However, to muse a bit as we go into January what will the December 2024 price of corn be if we have another record crop next year in the United States? Will December futures go below $4? Of course, there is a lot of risk between now and then, but the answer is yes most likely under that scenario.  Once again, a calamity somewhere around the world would interrupt this.  However, another potential 16–17-billion-bushel supply is an awful tall pile to whittle away.  Let’s not get ahead of ourselves.

     The March corn contract is currently priced at 8.25 cents below the May 2024 contract which is a bearish indication of new crop corn demand. Seasonally, we know that corn prices tend to peak in early June and bottom out in early October. The March futures contract is at the 32nd percentile of the past five-year price distribution range.


     In the soybean market producers just need to look at Brazilian soybean conditions to get an idea about where soybean prices might go. If you take to social media, you will see all kinds of pictures of droughty conditions in Brazil, but that is never a really good reflection of the total area. As it stands now, the weather risk is still there in Brazil but for the most part now it is past. That doesn’t mean it can come again in the next few weeks, it just looks now that weather is going to be OK for the Brazilian crop which makes it tough to get soybeans into a price rally position.

    Argentina has been in the news with the election of a new government promising austerity and a move to go away from the peso and into the US dollar. As it is, any movement that way will likely eventually be good for Argentinian production. However, they do not have the land mass of Brazil has but they do have very productive soil and there is potential for more production. Needless to say, it might come in the soybean oil market and the meal market versus soybeans itself. However, at this time it is so new it is very difficult to say how that will play out.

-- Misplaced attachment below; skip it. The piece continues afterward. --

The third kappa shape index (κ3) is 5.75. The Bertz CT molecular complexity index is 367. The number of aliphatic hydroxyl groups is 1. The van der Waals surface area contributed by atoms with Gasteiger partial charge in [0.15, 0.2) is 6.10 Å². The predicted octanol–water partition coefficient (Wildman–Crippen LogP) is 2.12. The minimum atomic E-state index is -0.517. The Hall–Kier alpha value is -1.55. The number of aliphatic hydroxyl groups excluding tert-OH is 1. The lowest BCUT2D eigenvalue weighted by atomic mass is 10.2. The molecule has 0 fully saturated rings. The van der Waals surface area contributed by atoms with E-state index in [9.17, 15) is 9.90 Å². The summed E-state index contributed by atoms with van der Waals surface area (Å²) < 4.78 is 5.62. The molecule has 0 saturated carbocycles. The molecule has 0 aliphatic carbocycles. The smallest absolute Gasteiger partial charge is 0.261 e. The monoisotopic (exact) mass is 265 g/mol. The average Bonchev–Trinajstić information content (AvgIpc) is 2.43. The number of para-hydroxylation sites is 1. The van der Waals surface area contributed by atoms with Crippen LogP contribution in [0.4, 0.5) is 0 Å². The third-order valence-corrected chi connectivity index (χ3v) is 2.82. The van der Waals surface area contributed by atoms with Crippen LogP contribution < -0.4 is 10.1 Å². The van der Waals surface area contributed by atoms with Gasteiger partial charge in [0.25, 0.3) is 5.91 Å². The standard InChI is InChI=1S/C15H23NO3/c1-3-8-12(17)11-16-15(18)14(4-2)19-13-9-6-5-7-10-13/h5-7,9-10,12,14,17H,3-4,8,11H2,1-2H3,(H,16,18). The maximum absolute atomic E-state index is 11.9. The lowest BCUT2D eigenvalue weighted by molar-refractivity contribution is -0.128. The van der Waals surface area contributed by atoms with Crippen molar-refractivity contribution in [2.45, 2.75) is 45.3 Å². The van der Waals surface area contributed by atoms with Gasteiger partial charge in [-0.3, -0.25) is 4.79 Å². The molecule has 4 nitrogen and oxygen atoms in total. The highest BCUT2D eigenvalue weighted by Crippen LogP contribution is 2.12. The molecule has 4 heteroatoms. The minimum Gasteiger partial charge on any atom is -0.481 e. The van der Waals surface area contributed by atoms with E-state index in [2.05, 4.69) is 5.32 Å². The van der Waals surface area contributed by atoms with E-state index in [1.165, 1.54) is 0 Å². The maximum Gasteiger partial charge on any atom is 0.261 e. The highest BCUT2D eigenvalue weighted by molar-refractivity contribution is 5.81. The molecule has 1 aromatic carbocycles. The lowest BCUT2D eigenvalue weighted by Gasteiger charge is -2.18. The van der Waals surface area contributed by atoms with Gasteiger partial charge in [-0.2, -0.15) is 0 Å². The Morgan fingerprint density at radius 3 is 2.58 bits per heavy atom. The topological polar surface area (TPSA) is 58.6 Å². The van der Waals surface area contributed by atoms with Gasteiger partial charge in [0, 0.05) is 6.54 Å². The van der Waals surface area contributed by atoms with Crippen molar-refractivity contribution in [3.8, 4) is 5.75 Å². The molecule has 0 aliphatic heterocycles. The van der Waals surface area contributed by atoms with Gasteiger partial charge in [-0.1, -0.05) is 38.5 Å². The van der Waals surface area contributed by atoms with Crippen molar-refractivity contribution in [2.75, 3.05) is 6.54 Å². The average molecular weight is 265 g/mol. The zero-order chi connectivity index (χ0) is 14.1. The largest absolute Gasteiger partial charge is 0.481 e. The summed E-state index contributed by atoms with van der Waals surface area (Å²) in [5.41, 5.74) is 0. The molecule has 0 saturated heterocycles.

The January 2024 soybean contract is currently priced 15.75 cents below the March 2024 contract which is considered bearish.   Seasonally, soybean prices tend to peak in early July and bottom out in early October. The July 2024 soybean contract is currently at the 56th percentile of the past five-year price distribution range.


     The unusual activity in the wheat market over the last few weeks has been China showing up to buy soft red winter wheat from the United States. This is unusual but it must have to do with the price of wheat being so low.  However, the wheat market is off the lows over the last 30 days and did see a significant rally.  That demand is showing up is likely still there at these price levels and we could see an even greater rally in the next few weeks.  Keep in mind, usually in the wheat market it’s all about cheap, with Russia being the leading cheapest exporter.  For the moment, that will always be a wild card in the wheat market.